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By Robyn Fortier

Published on Wed, December 20, 2017

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Drilling Down into Innovation Trends from Relativity Fest


Prior to announcing the Innovation Awards at Relativity Fest in October, the Relativity team summarized four themes across the innovation submissions:

  • Project management and collaboration
  • Data transformation, management, and normalization
  • Handling new and challenging data types
  • Reusing/getting more from your data (unique workflows)

Drill down further into key features across these themes and interesting trends surface that might help in predicting new or evolving innovations for the upcoming year. It was telling how the award winners this year either built systems to track and display business intelligence around the document review itself, or found unique ways to handle non-traditional document review.

A generalized theme across all current innovated solutions was that technology must continually adapt to support unique data collections from new technology and provide reporting insights about them.

 For example, at least six of the innovation submissions listed various case reporting as a key feature in their submission description, and the actual award winners built task tracking systems, billable information tracking, mobile data review of non-standard file content (emoticons even), and also incorporated location maps into their integrated systems.

Combine non-standard review elements with another trend of reusing data already collected, such as files or applied coding, and the straight path traditionally outlined in the EDRM workflow becomes more cyclical from collections to production, increasing efficiencies in data handling across multiple matters. Of course, Relativity provides its Relativity Integration Points technology to support the data/coding reuse trend, however, innovation submissions enhanced feature offerings to include billing insights, cost estimates, dragging/dropping files, and customized deduplication systems. These trends are indicative of the expanding sphere of collected data, the need to extend data across multiple matters and the attempt to evolve how we visualize and interpret patterns from the data to elicit a comprehensive, defensible story.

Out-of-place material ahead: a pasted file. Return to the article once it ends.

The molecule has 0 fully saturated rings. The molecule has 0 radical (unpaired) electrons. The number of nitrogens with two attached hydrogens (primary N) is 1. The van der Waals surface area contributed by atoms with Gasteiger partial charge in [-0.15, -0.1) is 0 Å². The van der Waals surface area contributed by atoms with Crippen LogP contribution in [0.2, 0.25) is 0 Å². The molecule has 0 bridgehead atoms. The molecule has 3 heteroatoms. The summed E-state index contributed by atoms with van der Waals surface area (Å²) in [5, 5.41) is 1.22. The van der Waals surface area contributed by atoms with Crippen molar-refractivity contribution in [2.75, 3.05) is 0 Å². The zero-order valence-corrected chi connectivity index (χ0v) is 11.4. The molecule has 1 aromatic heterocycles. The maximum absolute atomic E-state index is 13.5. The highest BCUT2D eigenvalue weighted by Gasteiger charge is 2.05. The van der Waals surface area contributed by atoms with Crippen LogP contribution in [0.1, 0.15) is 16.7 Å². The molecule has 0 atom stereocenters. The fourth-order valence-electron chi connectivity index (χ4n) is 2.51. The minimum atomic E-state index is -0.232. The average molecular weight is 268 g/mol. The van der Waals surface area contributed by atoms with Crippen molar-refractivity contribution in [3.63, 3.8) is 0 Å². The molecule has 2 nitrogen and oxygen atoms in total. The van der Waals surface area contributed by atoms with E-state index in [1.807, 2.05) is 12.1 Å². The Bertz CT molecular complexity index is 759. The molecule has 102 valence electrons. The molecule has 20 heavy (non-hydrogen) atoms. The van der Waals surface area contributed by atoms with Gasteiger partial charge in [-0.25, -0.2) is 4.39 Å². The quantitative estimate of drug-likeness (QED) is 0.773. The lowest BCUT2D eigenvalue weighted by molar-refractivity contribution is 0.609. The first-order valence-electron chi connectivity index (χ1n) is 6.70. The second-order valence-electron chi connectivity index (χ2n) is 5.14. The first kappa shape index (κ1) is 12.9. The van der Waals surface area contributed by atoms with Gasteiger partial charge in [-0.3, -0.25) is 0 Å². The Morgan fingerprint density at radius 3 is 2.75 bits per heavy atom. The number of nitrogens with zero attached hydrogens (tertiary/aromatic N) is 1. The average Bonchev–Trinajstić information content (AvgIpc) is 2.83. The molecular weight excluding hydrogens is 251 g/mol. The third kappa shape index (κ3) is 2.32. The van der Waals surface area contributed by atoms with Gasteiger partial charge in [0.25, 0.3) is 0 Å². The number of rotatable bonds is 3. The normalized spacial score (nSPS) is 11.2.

Technology Innovation Predictions for 2018

  1. More automation of system administrator processes - Rather than a strong focus on automating workflows specific to the actual document review itself, we will see more automation around workflows that software administrators typically support manually. Additionally, as more review technology users across all industry sectors gain certification or training to become administrators, automation will likely start replacing functionality that system administrators, traditionally from the vendor side, typically manage.
  2. Super simplified technology solutions - To better align with a shifting user base, we will see current and new technology offerings steering towards ‘one-click’ workflows, do-it-yourself functionality, and drag and drop options. The trend of simplifying the front-end process for processing and review, cuts down on specialized expertise and training, allowing non-system administrators to manage potentially their entire matter by also managing the technology supported workflow.
  3. Evolving third-party integrations - The integration of third-party offerings into review platforms will continue to grow or the functionality they build will be incorporated into review platforms as core features. This trend is apparent from the wide selection of technology submissions in the Relativity Innovation Awards – there were seemingly more submissions this year than prior years.
    1. As litigation continues to expand across international borders, translation services and functionality are in greater demand – methods to collect data or identify similar documents shared across international borders will become more common and technology will try to solve problems like reviewing documents from an international co-counsel team, when heavy use of redactions are present. Additionally, searching, analyzing, and threading technologies will become increasingly Unicode compliant.